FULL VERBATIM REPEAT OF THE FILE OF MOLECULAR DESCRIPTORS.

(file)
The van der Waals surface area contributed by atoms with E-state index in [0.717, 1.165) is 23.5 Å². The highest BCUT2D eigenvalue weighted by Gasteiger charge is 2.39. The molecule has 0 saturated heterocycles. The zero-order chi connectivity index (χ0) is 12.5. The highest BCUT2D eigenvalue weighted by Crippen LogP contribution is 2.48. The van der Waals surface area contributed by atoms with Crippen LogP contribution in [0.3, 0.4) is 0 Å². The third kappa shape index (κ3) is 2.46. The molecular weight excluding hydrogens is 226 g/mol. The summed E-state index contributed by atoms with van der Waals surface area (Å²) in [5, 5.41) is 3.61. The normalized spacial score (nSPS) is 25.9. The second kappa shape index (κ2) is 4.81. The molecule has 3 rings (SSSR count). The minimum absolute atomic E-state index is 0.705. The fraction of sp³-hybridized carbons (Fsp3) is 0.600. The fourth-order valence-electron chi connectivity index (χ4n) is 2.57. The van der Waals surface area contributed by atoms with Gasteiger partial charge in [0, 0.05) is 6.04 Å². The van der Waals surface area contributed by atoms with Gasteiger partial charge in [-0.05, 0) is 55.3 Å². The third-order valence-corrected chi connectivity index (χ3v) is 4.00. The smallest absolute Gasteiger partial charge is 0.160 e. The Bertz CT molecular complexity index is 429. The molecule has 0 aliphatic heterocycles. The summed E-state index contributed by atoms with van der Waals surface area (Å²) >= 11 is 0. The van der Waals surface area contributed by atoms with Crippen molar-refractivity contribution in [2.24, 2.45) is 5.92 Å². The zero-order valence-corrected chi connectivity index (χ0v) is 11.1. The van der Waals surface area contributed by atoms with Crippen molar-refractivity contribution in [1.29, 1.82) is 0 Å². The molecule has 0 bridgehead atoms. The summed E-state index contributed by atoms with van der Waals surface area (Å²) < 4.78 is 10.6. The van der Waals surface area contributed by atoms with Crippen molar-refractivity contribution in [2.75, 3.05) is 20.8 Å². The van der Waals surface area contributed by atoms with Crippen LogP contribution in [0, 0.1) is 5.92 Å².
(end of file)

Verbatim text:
The van der Waals surface area contributed by atoms with E-state index in [0.717, 1.165) is 23.5 Å². The highest BCUT2D eigenvalue weighted by Gasteiger charge is 2.39. The molecule has 0 saturated heterocycles. The zero-order chi connectivity index (χ0) is 12.5. The highest BCUT2D eigenvalue weighted by Crippen LogP contribution is 2.48. The van der Waals surface area contributed by atoms with Crippen LogP contribution in [0.3, 0.4) is 0 Å². The third kappa shape index (κ3) is 2.46. The molecular weight excluding hydrogens is 226 g/mol. The summed E-state index contributed by atoms with van der Waals surface area (Å²) in [5, 5.41) is 3.61. The normalized spacial score (nSPS) is 25.9. The second kappa shape index (κ2) is 4.81. The molecule has 3 rings (SSSR count). The minimum absolute atomic E-state index is 0.705. The fraction of sp³-hybridized carbons (Fsp3) is 0.600. The fourth-order valence-electron chi connectivity index (χ4n) is 2.57. The van der Waals surface area contributed by atoms with Gasteiger partial charge in [0, 0.05) is 6.04 Å². The van der Waals surface area contributed by atoms with Gasteiger partial charge in [-0.05, 0) is 55.3 Å². The third-order valence-corrected chi connectivity index (χ3v) is 4.00. The smallest absolute Gasteiger partial charge is 0.160 e. The Bertz CT molecular complexity index is 429. The molecule has 0 aliphatic heterocycles. The summed E-state index contributed by atoms with van der Waals surface area (Å²) >= 11 is 0. The van der Waals surface area contributed by atoms with Crippen molar-refractivity contribution in [2.24, 2.45) is 5.92 Å². The zero-order valence-corrected chi connectivity index (χ0v) is 11.1. The van der Waals surface area contributed by atoms with Crippen molar-refractivity contribution in [1.29, 1.82) is 0 Å². The molecule has 0 bridgehead atoms. The summed E-state index contributed by atoms with van der Waals surface area (Å²) < 4.78 is 10.6. The van der Waals surface area contributed by atoms with Crippen molar-refractivity contribution in [2.75, 3.05) is 20.8 Å². The van der Waals surface area contributed by atoms with Crippen LogP contribution in [0, 0.1) is 5.92 Å².